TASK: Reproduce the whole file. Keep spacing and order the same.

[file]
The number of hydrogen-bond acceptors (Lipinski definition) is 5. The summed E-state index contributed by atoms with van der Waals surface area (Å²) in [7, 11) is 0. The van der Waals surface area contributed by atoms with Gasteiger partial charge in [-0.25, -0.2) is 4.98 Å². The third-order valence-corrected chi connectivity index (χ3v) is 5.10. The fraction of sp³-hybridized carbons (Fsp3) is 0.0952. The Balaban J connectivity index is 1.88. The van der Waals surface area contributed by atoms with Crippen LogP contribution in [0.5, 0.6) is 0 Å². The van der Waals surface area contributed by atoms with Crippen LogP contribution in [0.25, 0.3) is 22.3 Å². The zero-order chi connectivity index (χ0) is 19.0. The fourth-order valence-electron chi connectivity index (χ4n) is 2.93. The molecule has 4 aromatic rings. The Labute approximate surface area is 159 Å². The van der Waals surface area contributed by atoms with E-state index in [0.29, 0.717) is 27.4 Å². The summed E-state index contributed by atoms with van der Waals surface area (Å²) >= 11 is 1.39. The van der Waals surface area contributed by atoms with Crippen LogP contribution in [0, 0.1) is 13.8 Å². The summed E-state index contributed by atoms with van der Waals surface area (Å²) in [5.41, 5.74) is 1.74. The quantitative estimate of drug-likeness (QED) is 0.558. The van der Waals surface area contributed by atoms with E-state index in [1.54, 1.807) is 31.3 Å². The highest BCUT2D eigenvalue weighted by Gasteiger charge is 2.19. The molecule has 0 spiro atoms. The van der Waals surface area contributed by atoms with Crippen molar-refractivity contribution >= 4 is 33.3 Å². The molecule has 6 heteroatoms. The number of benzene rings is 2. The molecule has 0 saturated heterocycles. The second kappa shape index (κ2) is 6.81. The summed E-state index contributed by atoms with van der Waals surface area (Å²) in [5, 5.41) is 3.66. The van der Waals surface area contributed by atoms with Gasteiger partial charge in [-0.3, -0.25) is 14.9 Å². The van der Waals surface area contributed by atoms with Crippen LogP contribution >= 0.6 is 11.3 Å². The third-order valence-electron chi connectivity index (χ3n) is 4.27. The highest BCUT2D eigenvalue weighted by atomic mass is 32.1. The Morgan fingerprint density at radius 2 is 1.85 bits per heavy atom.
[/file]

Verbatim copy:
The number of hydrogen-bond acceptors (Lipinski definition) is 5. The summed E-state index contributed by atoms with van der Waals surface area (Å²) in [7, 11) is 0. The van der Waals surface area contributed by atoms with Gasteiger partial charge in [-0.25, -0.2) is 4.98 Å². The third-order valence-corrected chi connectivity index (χ3v) is 5.10. The fraction of sp³-hybridized carbons (Fsp3) is 0.0952. The Balaban J connectivity index is 1.88. The van der Waals surface area contributed by atoms with Crippen LogP contribution in [0.5, 0.6) is 0 Å². The van der Waals surface area contributed by atoms with Crippen LogP contribution in [0.25, 0.3) is 22.3 Å². The zero-order chi connectivity index (χ0) is 19.0. The fourth-order valence-electron chi connectivity index (χ4n) is 2.93. The molecule has 4 aromatic rings. The Labute approximate surface area is 159 Å². The van der Waals surface area contributed by atoms with E-state index in [0.29, 0.717) is 27.4 Å². The summed E-state index contributed by atoms with van der Waals surface area (Å²) >= 11 is 1.39. The van der Waals surface area contributed by atoms with Crippen LogP contribution in [0, 0.1) is 13.8 Å². The summed E-state index contributed by atoms with van der Waals surface area (Å²) in [5.41, 5.74) is 1.74. The quantitative estimate of drug-likeness (QED) is 0.558. The van der Waals surface area contributed by atoms with E-state index in [1.54, 1.807) is 31.3 Å². The highest BCUT2D eigenvalue weighted by Gasteiger charge is 2.19. The molecule has 0 spiro atoms. The van der Waals surface area contributed by atoms with Crippen molar-refractivity contribution >= 4 is 33.3 Å². The molecule has 6 heteroatoms. The number of benzene rings is 2. The molecule has 0 saturated heterocycles. The second kappa shape index (κ2) is 6.81. The summed E-state index contributed by atoms with van der Waals surface area (Å²) in [5, 5.41) is 3.66. The van der Waals surface area contributed by atoms with Gasteiger partial charge in [-0.3, -0.25) is 14.9 Å². The van der Waals surface area contributed by atoms with Crippen LogP contribution >= 0.6 is 11.3 Å². The third-order valence-electron chi connectivity index (χ3n) is 4.27. The highest BCUT2D eigenvalue weighted by atomic mass is 32.1. The Morgan fingerprint density at radius 2 is 1.85 bits per heavy atom.